Author-illustrator Jessixa Bagley and her husband, comics artist Aaron Bagley, have collaborated on a number of projects including the picture book Vincent Comes Home. Their first middle grade graphic novel, Duel, follows constantly-at-odds siblings GiGi, a popular eighth-grade fencing team standout, and sixth-grader Lucy, a budding fencer and middle-school newcomer, who both got their passion for the sport from their recently deceased father. When GiGi humiliates Lucy in the cafeteria on their first day of school, Lucy boldly challenges her sister to settle the score with a duel in front of the entire student body. As the bout looms, the girls recall their dad’s best fencing strategies and try to stay in the good graces of their frustrated principal and overwhelmed mother. PW spoke with the Bagleys about fencing, navigating grief, sibling dynamics, tween angst, and what it’s like to work together.
Jessixa, what is your connection to fencing and why did you want to spotlight the sport in this story?
I started fencing when I was in college. I didn’t strike myself as a super, sporty athletic person. In high school, I was on the dance team and I did really small recreational sports. But when I got to college, I remembered that my mom had taken some fencing classes when I was really little, and my sister did a bit of fencing in college also. And for whatever reason, it just kind of popped into my head, I was like, “Maybe there’s something like that here in Seattle.” When I looked into it and I took a couple of classes, I really connected to it because it was such a beautiful marriage between the physical and the mental. I always liken it to physical chess. And it was one of the first times in my life that I ever felt athletic and really in tune with my body. I loved how it felt.
And so, when I got the idea for the story—after I had stepped away from fencing due to a series of injuries, and, well, just life—I felt like all kids would benefit from being exposed to this and learning about it. If even somebody like me, who isn’t particularly coordinated and super athletic could do it, then it could be something that a lot of kids could benefit from because it’s a discipline and fun and exciting. Also, I mentioned in the book that it wasn’t until after I had gotten out of fencing that I realized that proportionately, there are not a lot of Black fencers. So, I really would love even more BIPOC kids to find the sport. I think that would just be wonderful because it can do so much for your confidence.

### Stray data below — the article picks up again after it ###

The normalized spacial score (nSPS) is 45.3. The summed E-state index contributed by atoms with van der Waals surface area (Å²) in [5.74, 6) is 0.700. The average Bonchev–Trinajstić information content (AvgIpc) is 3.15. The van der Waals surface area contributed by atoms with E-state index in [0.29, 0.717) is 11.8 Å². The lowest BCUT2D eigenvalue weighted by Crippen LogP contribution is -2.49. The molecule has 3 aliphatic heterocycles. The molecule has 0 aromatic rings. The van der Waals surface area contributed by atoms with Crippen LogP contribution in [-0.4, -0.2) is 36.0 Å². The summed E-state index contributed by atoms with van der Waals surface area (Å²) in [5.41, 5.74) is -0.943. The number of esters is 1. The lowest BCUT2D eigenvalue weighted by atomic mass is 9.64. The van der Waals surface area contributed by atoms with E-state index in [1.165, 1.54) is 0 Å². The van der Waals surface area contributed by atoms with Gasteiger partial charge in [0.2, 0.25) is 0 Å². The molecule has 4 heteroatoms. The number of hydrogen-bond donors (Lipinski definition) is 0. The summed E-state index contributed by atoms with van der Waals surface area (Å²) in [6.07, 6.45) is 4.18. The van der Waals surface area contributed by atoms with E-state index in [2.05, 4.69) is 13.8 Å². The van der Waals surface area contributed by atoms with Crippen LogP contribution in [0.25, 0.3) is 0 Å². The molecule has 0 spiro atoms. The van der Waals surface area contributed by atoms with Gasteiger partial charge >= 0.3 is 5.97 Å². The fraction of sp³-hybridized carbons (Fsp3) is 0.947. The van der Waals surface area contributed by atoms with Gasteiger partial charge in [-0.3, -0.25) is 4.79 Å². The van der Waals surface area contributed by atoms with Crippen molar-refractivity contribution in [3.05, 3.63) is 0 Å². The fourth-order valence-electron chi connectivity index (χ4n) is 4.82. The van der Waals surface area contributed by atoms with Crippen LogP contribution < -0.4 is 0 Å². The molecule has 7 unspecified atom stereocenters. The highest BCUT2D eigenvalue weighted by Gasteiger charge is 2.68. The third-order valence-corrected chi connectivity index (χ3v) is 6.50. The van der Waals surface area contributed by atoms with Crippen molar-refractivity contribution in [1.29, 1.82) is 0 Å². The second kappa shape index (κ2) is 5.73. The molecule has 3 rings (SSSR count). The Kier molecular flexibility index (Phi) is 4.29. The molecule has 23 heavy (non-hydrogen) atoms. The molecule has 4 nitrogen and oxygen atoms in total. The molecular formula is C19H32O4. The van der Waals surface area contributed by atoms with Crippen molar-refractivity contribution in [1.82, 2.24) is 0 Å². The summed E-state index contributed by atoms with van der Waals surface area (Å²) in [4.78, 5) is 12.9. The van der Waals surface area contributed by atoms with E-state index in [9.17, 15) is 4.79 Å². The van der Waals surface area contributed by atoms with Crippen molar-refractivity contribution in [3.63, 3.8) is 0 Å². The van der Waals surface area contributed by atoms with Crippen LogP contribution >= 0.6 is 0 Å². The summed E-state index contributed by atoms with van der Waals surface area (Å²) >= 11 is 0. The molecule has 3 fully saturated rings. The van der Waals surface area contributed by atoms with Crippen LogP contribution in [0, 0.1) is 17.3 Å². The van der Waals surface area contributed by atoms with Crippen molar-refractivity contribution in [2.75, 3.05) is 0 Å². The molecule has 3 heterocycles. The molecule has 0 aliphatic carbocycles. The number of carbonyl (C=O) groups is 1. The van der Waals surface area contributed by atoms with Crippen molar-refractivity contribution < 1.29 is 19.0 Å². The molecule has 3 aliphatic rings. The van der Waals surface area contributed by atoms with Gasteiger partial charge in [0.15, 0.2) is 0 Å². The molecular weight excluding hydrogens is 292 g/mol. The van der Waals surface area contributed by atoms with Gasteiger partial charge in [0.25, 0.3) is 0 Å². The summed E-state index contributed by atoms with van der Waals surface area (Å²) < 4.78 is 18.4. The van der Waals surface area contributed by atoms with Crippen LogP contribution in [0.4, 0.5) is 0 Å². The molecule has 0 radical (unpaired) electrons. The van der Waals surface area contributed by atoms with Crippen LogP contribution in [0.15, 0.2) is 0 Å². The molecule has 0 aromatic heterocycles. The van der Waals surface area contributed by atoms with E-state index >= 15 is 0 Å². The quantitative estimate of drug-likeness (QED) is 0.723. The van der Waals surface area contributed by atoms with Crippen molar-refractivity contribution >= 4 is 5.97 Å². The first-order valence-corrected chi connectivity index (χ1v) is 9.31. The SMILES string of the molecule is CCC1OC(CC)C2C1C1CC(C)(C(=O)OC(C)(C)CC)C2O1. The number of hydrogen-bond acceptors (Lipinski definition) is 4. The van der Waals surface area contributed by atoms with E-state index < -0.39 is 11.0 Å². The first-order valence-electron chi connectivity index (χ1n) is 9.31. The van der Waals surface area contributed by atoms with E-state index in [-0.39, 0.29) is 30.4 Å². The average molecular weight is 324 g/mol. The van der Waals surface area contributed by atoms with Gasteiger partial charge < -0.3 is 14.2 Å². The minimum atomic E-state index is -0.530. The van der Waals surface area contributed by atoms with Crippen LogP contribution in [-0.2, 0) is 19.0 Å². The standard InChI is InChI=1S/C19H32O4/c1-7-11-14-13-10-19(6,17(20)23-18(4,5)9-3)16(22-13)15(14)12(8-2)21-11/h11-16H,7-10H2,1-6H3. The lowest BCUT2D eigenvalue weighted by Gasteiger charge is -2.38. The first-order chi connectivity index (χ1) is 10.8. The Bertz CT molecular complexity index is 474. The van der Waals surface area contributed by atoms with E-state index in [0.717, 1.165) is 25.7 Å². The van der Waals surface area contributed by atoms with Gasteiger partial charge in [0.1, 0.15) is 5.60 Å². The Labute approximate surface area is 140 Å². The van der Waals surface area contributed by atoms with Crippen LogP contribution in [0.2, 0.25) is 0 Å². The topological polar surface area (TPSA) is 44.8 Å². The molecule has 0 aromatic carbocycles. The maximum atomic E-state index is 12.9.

What was the inspiration for the family dynamic and the sister bond you depict in the book? Did any of that come from your own life?
Yeah, I mean my older sister’s name is SiSi, so GiGi, SiSi. The age gap between us is larger than the one between GiGi and Lucy, but when I was younger, I was the bratty annoying little sister. I just remember there was a lot of fighting, in little ways, not horribly violent, it was more emotional kinds of stuff. The book definitely is fiction, but it’s based on that aspect of our childhood when we would fight and bicker. I think my sister has a lot of feelings of regret. But at the same time, a lot of specific things that happened between Lucy and GiGi, those really happened. My sister never tripped me in the cafeteria, but I did kick a hole in her door. That’s awful! I went into her diary; I invaded her privacy. So, in the story, I really tried to show that there was justified animosity on both sides. That was something that I didn’t realize until I was making this book. I really wanted to embrace and understand my sister’s side of growing up. I grew up having my side of the story, but I understand that there’s more to it. And this was a way to figure that out a little.